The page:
The Trump administration is looking to impose additional tariffs on Chinese goods and plans to target Beijing’s telecommunications and technology sectors, reports say.
US President Donald Trump is eying imposing tariffs on $60 billion of Chinese imports, Reuters reports via a White House source. Washington contemplated the tariffs after accusing Chinese technology companies of intellectual property theft, alleging that US companies have been forced to give up their technological secrets in order to continue operating in China.
This comes after Politico reported that Trump had turned down an initial $30 billion proposal that was drawn up last week by US Trade Representative (USTR) Robert Lighthizer.
Lighthizer ordered an investigation in August 2017, which claims to follow up with a USTR memorandum signed by Trump on August 14, 2017. The president aimed to set a policy that would improve America’s economic growth, “contribute favorably to our balance of trade,” and “strengthen the American manufacturing base,” and more.
“Violations of intellectual property rights and other unfair technology transfers potentially threaten United States firms by undermining their ability to compete fairly in the global market,” the executive order said.
Lighthizer cites Section 301 of the Trade Act of 1974, which authorizes US authorities to create a “retaliation list” of goods to sanction in the event the US feels threatened economically.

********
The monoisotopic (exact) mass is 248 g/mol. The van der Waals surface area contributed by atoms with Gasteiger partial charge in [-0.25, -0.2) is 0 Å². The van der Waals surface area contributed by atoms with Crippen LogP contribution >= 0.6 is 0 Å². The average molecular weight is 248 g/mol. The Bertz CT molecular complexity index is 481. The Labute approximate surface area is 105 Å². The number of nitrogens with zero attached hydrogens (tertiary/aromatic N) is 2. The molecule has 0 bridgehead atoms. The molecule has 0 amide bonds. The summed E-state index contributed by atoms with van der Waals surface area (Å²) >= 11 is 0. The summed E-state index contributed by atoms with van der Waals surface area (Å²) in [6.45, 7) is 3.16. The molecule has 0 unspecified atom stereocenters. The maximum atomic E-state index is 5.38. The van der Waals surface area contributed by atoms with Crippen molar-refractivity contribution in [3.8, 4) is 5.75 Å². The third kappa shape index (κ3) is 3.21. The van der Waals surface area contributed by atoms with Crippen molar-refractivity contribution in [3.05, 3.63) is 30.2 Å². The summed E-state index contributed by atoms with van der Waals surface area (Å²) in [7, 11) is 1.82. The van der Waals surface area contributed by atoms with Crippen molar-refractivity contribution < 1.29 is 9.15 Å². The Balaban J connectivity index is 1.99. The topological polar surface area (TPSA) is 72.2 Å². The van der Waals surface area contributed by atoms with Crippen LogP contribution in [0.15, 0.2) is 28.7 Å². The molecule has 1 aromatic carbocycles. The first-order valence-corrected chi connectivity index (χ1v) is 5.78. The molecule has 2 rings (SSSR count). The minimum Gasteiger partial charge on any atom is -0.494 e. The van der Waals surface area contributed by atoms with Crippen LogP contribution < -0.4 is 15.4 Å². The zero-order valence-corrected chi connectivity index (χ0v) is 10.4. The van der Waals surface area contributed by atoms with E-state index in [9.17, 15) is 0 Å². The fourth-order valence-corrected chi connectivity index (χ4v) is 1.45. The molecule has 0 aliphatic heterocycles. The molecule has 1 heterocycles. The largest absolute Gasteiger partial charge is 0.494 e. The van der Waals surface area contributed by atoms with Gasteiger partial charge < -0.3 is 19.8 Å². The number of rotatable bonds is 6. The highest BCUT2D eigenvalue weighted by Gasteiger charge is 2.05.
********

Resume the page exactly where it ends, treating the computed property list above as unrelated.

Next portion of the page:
Trump’s protectionist tactics were a part of his campaign promises to American voters, however, his actions have exacerbated tensions between Beijing and Washington.
As of December 2017, the US has run a massive $375 billion trade deficit with Beijing, but in order to cull America’s underperforming exports, Trump has persistently demanded that Chinese leadership draft a comprehensive proposal to reduce the deficit.
“China has been asked to develop a plan for the year of a One Billion Dollar reduction in their massive Trade Deficit with the United States,” Trump tweeted on March 7. “Our relationship with China has been a very good one, and we look forward to seeing what ideas they come back with. We must act soon!”
However, Trump has pushed forward with his agenda by slapping Chinese industries with harsh tariffs on steel and aluminum imports to the US and insisting on giving preferential treatment to global allies based on favorable military and economic alliances.
He has also withdrawn from the Trans-Pacific Partnership (TPP), a trade agreement that was negotiated by former President Barack Obama’s administration and one of its most ambitious efforts. The 11 country-strong Comprehensive and Progressive Agreement for Trans-Pacific Partnership (CPTPP) has since taken its place and 22 of the TPP’s original provisions were suspended. China remains excluded from the agreement, but many speculate that the US’s absence may impel Beijing to step in.
Trump has also demanded that Mexico and Canada renegotiate the North American Free Trade Agreement (NAFTA) in order to qualify for exemptions from his global tariff regime.
On March 8, Chinese Foreign Minister Wang Yi vowed there would be a “justified and necessary response” to Washington’s tariffs on steel and aluminum imports. China currently makes up a small percentage of America’s steel imports.
“China urges the US to respect the authority of the multilateral trade system, and repeal the measures as soon as possible,” a China Ministry of Commerce statement recommended.